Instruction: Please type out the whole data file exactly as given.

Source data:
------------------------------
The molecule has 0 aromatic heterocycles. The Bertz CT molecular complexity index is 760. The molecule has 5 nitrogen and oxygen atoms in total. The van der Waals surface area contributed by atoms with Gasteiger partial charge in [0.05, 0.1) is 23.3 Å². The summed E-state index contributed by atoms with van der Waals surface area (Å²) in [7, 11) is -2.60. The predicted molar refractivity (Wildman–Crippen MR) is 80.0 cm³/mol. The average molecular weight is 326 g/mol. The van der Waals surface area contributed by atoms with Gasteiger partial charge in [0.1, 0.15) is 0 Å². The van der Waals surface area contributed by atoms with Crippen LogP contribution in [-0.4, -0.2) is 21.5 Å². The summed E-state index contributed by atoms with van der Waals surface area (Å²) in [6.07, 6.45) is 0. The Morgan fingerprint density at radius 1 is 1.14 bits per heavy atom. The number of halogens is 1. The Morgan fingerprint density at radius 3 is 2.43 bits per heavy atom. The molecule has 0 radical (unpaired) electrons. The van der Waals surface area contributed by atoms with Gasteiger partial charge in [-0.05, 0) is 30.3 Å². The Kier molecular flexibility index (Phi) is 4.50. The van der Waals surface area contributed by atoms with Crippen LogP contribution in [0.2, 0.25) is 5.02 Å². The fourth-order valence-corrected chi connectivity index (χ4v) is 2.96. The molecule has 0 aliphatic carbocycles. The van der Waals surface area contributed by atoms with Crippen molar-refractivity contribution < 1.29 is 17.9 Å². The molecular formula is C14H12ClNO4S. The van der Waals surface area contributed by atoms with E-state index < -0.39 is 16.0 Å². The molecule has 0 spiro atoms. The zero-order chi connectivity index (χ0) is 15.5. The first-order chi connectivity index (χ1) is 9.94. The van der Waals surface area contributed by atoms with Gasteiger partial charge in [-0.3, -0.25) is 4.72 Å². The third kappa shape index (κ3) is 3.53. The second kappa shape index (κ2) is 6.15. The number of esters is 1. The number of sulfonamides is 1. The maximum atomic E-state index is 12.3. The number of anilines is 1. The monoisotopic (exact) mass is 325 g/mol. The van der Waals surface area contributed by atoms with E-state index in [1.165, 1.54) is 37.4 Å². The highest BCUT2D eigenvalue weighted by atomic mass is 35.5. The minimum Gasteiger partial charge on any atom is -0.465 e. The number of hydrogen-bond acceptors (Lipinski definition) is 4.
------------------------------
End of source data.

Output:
The molecule has 0 aromatic heterocycles. The Bertz CT molecular complexity index is 760. The molecule has 5 nitrogen and oxygen atoms in total. The van der Waals surface area contributed by atoms with Gasteiger partial charge in [0.05, 0.1) is 23.3 Å². The summed E-state index contributed by atoms with van der Waals surface area (Å²) in [7, 11) is -2.60. The predicted molar refractivity (Wildman–Crippen MR) is 80.0 cm³/mol. The average molecular weight is 326 g/mol. The van der Waals surface area contributed by atoms with Gasteiger partial charge in [0.1, 0.15) is 0 Å². The van der Waals surface area contributed by atoms with Crippen LogP contribution in [-0.4, -0.2) is 21.5 Å². The summed E-state index contributed by atoms with van der Waals surface area (Å²) in [6.07, 6.45) is 0. The Morgan fingerprint density at radius 1 is 1.14 bits per heavy atom. The number of halogens is 1. The Morgan fingerprint density at radius 3 is 2.43 bits per heavy atom. The molecule has 0 radical (unpaired) electrons. The van der Waals surface area contributed by atoms with Gasteiger partial charge in [-0.05, 0) is 30.3 Å². The Kier molecular flexibility index (Phi) is 4.50. The van der Waals surface area contributed by atoms with Crippen LogP contribution in [0.2, 0.25) is 5.02 Å². The fourth-order valence-corrected chi connectivity index (χ4v) is 2.96. The molecule has 0 aliphatic carbocycles. The van der Waals surface area contributed by atoms with Crippen molar-refractivity contribution < 1.29 is 17.9 Å². The molecular formula is C14H12ClNO4S. The van der Waals surface area contributed by atoms with E-state index < -0.39 is 16.0 Å². The molecule has 0 spiro atoms. The zero-order chi connectivity index (χ0) is 15.5. The first-order chi connectivity index (χ1) is 9.94. The van der Waals surface area contributed by atoms with Gasteiger partial charge in [-0.3, -0.25) is 4.72 Å². The third kappa shape index (κ3) is 3.53. The second kappa shape index (κ2) is 6.15. The number of esters is 1. The number of sulfonamides is 1. The maximum atomic E-state index is 12.3. The number of anilines is 1. The monoisotopic (exact) mass is 325 g/mol. The van der Waals surface area contributed by atoms with E-state index in [1.165, 1.54) is 37.4 Å². The highest BCUT2D eigenvalue weighted by atomic mass is 35.5. The minimum Gasteiger partial charge on any atom is -0.465 e. The number of hydrogen-bond acceptors (Lipinski definition) is 4.